Max Scherzer says World Baseball Classic would benefit from move to in-season format: ‘It would be a real game’

Team USA is expected to play its third game of the 2023 World Baseball Classic on Monday night, taking on Canada in what is now a crucial contest. Regardless of how the Americans fare against their northern neighbors, one topic of conversation is sure to remain: what exactly can Team USA do to convince the country’s top pitchers to attend the next WBC?

To be clear, this conversation stems from Team USA’s loss to Mexico on Sunday night. We here at CBS Sports noted ahead of the American’s first WBC game, a win over Great Britain, that “if [the pitching staff] seems underwhelming compared to what it could be, that’s because it is. There is no Max Scherzer or Shane McClanahan or even Spencer Strider. In other words, there’s no surefire ace guy.” The Americans have since received underperforming from starters Adam Wainwright and Nick Martinez, fueling the discourse.

One of the aforementioned missing aces, Scherzer addressed his absence and what the WBC could do to lure Americans’ best guns on Monday. “I’m not ready to go into a quasi-playoff game right now. When I do that, I throw my arm,” he told reporters, including SNY.

Scherzer added that moving the WBC to the summer, after the Major League Baseball season has started and pitchers have had time to stretch out their arms, would make the tournament more attractive.

“If the WBC happened during the season I think you would get more pitcher attendances and more importantly I think it would be more exciting for the fans because you would actually have pitched starters,” he said. “You wouldn’t have guys for pitch counts or whatever. You would actually have real boys going for it. It would be a real game.”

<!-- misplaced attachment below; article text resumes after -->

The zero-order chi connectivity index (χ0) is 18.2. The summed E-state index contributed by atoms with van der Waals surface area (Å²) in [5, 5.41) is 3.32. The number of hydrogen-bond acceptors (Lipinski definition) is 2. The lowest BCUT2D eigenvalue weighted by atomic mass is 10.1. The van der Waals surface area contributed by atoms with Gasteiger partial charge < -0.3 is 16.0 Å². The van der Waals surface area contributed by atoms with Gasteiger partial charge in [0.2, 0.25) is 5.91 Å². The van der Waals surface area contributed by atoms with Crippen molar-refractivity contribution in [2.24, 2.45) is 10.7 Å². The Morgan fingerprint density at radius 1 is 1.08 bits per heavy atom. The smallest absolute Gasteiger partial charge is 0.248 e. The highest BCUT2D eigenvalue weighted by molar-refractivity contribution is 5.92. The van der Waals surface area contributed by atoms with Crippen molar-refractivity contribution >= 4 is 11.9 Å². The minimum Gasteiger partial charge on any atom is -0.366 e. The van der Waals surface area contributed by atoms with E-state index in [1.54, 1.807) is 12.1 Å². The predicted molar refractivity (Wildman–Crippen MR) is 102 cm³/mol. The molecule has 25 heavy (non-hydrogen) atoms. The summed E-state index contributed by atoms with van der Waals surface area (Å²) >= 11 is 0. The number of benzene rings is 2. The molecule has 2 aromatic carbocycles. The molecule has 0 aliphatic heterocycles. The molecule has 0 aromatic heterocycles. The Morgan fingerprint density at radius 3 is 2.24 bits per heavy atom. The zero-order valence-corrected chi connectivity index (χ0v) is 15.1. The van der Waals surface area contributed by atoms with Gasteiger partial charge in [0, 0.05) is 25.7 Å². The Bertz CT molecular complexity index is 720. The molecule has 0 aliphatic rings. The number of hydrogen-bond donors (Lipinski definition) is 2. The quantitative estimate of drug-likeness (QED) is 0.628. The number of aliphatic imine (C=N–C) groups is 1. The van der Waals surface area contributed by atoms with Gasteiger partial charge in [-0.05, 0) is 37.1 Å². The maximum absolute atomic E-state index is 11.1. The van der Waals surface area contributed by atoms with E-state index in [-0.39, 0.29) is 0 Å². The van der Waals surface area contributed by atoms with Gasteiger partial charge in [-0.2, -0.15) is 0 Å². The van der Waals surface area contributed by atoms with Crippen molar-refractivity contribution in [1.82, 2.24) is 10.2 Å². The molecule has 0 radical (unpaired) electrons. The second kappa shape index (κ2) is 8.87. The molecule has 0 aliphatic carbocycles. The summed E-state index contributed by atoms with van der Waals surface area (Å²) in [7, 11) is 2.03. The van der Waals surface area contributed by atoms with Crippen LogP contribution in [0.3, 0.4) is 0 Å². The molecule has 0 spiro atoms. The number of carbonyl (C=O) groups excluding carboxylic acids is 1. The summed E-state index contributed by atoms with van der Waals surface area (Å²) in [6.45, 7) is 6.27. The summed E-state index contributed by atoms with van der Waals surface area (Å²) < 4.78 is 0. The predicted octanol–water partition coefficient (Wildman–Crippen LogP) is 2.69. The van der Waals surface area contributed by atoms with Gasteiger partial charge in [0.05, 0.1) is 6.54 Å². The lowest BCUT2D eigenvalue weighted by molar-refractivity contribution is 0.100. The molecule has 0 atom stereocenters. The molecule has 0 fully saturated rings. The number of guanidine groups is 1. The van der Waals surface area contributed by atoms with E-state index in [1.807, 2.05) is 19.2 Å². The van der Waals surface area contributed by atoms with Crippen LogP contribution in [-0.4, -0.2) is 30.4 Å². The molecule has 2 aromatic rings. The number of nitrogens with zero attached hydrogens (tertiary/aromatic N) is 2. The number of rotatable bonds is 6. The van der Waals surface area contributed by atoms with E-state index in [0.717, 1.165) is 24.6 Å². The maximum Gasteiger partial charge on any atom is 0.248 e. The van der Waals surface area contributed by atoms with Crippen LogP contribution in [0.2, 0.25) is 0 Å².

You can understand Scherzer’s explanation and his thinking, but it’s unclear whether moving the tournament would have the desired effect. Finally, pitchers would likely pass an inseason WBC for workload reasons to take advantage of MLB’s “shutdown” period to rest for a postseason run.

Also, other countries have fared better in recruiting their best weapons. Japan, to cite just one example, has a stacked rotation that includes two top MLB pitchers, in Shohei Ohtani and Yu Darvish. as well as two of the top hurlers in Nippon Professional Baseball, in Roki Sasaki and Yoshinobu Yamamoto.

When it comes to America’s elite pitchers and their lack of interest in the WBC, it might be more about incentives and priorities than timing. Consider what current Los Angeles Dodgers right-hander Noah Syndergaard told reporters in 2017 when he explained his lack of interest in promoting Team USA, saying, “No one put it in the Hall of Fame or the World Series that plays WBC there.” Fair enough.

It’s okay for American pitchers to put their professional pursuits ahead of international competition; They are adults who can make their own calls. The responsibility rests with Team USA to figure out how to overcome this stumbling block, just as American organizations have done in basketball over the years. That it becomes a topic of conversation ahead of a potential early exit might even make it more likely that a few top arms will toss their names when the next tournament rolls around in 2026. Everyone loves a redemption story.

And hey, to be fair, the situation probably seems worse than it is: Two talented lefties, the Dodgers’ Clayton Kershaw and the New York Yankees’ Nestor Cortes, were forced to retire from the roster in the spring. Maybe if Kershaw and Cortes had taken the ball to start the last two games, that conversation would still be ongoing, or maybe not. It’s difficult to say.

In any case, expect the topic of conversation to stay alive and well until Team USA either wins another title or starts attracting the likes of Scherzer.

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